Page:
The idea for this post came to me last night as I was settling in for the evening, but I was just too blasted tired to write it, so I will try to remember as much of the points that I had wanted to make last night. I was thinking last night how the most regularly scene information about Artemis is in regard to her as a huntress goddess (and it is this feature that some folks make as a case for being the goddess of wild animals) or a moon goddess. The latter I think I went on about quite enough in my post about Hekate and Artemis but I will briefly sum up:
Artemis really isn’t a moon goddess exactly. Though it was popular later on to make her a moon goddess (more typically seen in the Roman cultus to Diana if you want artistic examples) during later periods, this inovation seems to be a connection between a goddess of light, a torch bearing goddess who often used the torch by night and was so represented in accounts of Pausanias often bearing a torch and bow in hand, with the lunar light. In my previous post I maintained that her association with the fullmoon specifically seems to have more to do with what the fullmoon represented in her own domain, rather than Artemis being a goddess specifically of the moon. And that is the coming of life from infancy into fruitfulness. Such can likewise be maintained when we see Artemis as companion of maidens and youths. She was the companion of Hippolytus who spent his youth in her company, she was the playmate of Persephone until Persephone was abducted/married (even chased after the departing maiden), and was honored as a goddess who presided over youths and maidens until the point that passed into adulthood and marital age. Therefore it is reasonable for me to see how this connection is made to Artemis at the fullmoon, and for which I honor her at the fullmoon, even as I honor Selene who is the goddess of the moon, or rather the lunar titanide. It is reasonable that her torch, while it can be associated to lunar light, is the light of life, the moving spirit pursued through the forests of life.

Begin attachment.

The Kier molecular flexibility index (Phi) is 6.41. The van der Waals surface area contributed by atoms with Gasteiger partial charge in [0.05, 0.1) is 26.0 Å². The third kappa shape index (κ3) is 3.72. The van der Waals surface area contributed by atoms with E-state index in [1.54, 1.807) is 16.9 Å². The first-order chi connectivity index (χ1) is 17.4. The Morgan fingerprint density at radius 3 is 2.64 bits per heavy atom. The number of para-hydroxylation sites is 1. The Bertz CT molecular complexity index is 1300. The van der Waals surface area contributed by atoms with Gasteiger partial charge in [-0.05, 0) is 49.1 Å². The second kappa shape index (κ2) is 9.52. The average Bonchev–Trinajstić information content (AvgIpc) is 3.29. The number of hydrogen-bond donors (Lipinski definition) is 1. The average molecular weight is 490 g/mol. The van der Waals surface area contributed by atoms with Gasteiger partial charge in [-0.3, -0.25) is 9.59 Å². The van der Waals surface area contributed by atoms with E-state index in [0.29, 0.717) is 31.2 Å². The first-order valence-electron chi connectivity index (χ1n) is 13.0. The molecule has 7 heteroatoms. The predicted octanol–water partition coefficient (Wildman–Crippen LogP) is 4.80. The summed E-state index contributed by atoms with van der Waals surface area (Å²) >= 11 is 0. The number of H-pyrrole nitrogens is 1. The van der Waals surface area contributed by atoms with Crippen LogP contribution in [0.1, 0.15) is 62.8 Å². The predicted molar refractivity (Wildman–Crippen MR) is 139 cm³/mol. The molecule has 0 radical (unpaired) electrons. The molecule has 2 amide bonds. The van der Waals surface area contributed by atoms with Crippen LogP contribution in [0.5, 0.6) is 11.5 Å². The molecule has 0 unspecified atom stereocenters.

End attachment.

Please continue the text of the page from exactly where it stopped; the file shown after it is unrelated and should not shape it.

She is the torch bearing (or lamp carrying depending on which image you are going with, since at Argos in the templeof Despoina she was depicted bearing a lamp which is far more domestic than the torch) lady of the portal who greets forth the newly born and inspects the perfection of the born that they survive. Hence in her honor garlands adorned the doorways in honor of the birth of girls (and likewise for boys in honor of Apollon who is very much a boundaries deity in his own right and enjoys a certain crossover with his twin that is logical for twins as far as I can see). It is therefore also reasonable that, while it is common to imagine Artemis as the dart-shooting goddess (and certainly there is enough praise of this goddess in this respect both in ancient and modern times), she was equally, and perhaps more importantly a divine nurse and nurturing goddess. Early depictions of her in Thebes and in the Peloponnese depict her winged carrying animals (not dead animals she has slain, but just carrying them) whether that be stags, leopards, lions or rabbits (the rabbit being particularly popular in Thebes). In the colony of Messilia (modern Marseilles in France) there was a large statue of the goddess just outside the city in which she was holding an infant on her lap embraced to her chest. And one of my favorite vase paintings depicts the goddess with her bow and guiver at her back and she holds forth a bowl to give sustenance to a swan.